If you're starting from scratch without question the most inexpensive way to remove old paint (most finishes in fact) is using a scraper of some sort. Scrapers generally last you the rest of your life, so even if they cost a lot more than they do they'd still work out most cost-effective and outright cheapest.
That said, I don't think using a scraper is right for you here as scraping works best on hardwoods and not softwoods1. Additionally with the wood being weathered it will be somewhat friable so the surface left by scraping could need significant work to flatten and smooth out which you don't seem to be set up for.
Ideally prep the wood first
I'll mention this in case you want to use more of the wood for another project, and for future readers who want to prep similar material.
One really effective way to remove heavily weathered paint is by power washing outdoors, often nearly every trace of the paint will come off and somewhat surprisingly it can leave the wood looking virtually brand new in some cases (although it will have a texture). I would use a traditionally set up jack plane (a roughing plane AKA scrub plane can be used similarly) to skim off the surface which can be a quicker job than you might expect — working through the stack of boards for this table might take no more than 8-10 minutes of light effort.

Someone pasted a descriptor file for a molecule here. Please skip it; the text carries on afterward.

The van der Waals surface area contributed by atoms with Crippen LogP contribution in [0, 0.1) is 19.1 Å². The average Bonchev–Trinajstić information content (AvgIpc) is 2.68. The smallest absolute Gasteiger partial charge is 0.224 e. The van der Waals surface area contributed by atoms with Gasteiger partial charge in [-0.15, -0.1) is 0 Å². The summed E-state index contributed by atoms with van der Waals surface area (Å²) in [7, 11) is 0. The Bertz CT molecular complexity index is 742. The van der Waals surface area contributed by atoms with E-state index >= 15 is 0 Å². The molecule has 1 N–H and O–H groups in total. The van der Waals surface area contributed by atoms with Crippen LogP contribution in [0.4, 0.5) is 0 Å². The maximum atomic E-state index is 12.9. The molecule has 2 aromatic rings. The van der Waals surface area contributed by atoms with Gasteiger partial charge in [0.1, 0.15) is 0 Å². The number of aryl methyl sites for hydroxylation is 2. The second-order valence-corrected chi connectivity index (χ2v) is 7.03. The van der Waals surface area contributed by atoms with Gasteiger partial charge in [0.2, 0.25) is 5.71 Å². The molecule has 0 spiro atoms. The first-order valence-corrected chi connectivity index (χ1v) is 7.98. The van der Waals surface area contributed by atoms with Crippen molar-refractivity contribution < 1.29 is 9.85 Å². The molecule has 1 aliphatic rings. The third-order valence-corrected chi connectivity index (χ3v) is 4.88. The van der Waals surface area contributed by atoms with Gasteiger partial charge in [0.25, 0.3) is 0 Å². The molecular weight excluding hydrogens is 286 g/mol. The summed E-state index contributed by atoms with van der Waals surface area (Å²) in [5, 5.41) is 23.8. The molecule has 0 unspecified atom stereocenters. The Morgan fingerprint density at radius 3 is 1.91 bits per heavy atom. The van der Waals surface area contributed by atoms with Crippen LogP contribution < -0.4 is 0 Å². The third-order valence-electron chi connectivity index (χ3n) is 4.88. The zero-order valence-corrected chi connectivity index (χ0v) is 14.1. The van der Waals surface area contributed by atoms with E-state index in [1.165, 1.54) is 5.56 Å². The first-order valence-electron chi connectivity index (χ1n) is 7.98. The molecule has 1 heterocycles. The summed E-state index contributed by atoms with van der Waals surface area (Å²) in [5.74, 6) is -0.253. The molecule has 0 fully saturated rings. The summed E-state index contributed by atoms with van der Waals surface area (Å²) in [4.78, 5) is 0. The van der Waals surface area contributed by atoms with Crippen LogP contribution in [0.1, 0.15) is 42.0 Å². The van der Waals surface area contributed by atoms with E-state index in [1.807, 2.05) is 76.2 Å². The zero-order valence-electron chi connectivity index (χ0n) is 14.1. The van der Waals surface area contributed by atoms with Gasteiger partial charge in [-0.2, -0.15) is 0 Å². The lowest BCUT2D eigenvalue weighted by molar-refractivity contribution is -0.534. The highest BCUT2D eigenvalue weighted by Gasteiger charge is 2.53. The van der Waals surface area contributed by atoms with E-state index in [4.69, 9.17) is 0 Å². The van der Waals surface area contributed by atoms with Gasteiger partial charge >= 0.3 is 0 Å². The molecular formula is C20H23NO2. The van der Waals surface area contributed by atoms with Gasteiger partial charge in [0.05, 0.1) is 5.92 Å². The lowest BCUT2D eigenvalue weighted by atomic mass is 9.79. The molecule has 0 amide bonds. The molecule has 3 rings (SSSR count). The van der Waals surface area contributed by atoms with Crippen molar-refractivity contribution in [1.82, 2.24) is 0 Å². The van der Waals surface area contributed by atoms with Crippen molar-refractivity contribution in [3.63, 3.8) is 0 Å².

I sanded it for about 10 minutes with a medium grit and saw no real effect
This is a job where you need to break out the coarser stuff. Any time a significant amount of material needs to be removed by sanding you should start coarse and then work your way up through the grits to whatever your final grit is, usually 150-220. Even using a powered sander (the best choice here normally being a belt sander) you'd want to start with 80 grit and possibly coarser.
Although the scratches the first grit leaves will seem terribly heavy and like they will take forever to eradicate it's actually less effort in the long run to do it this way.
A good paint stripper should take this paint off in minutes, with almost no effort. The fastest and most effective strippers will wrinkle or bubble the paint nearly in front of your eyes and the paint can then be scraped off with a putty knife or similar, or scoured off using very coarse steel wool or a kitchen scourer. Safety note: if using strippers that work this quickly do the job outdoors if at all possible! If working indoors be certain you have good airflow — past you, then past the work and then out an open door or window.
Abandon the original plan, don't strip what remains of the paint but seal it in.
Obviously the look is not for everyone but you could apply a varnish or waterbased finish to your table which will effective 'lock in' the weathered, powdery surface. To keep the paint as white as possible you'd want to use a waterbased finish but if you're OK with the slight amber colour it imparts (in this case giving more a cream/ivory) you can use oil-based polyurethane which is generally tougher than waterbased finishes.
You can also paint over the existing paint, for a uniform colour. The first coat or two of paint (or better, primer) should consolidate the weathered paint surface and then you'd continue to paint as normal.
Not a few pieces these days feature a mix of painted elements and stained/coloured wood so you could stain the rest of it, and the final result could be even better than your original plan since the top boards were unlikely to ever stain nicely2.
1 Although it is perfectly possible to scrape softwoods in some cases.
2 Softwoods stain poorly at the best of times, being very prone to blotching, and once the wood is weathered it can magnify the problem.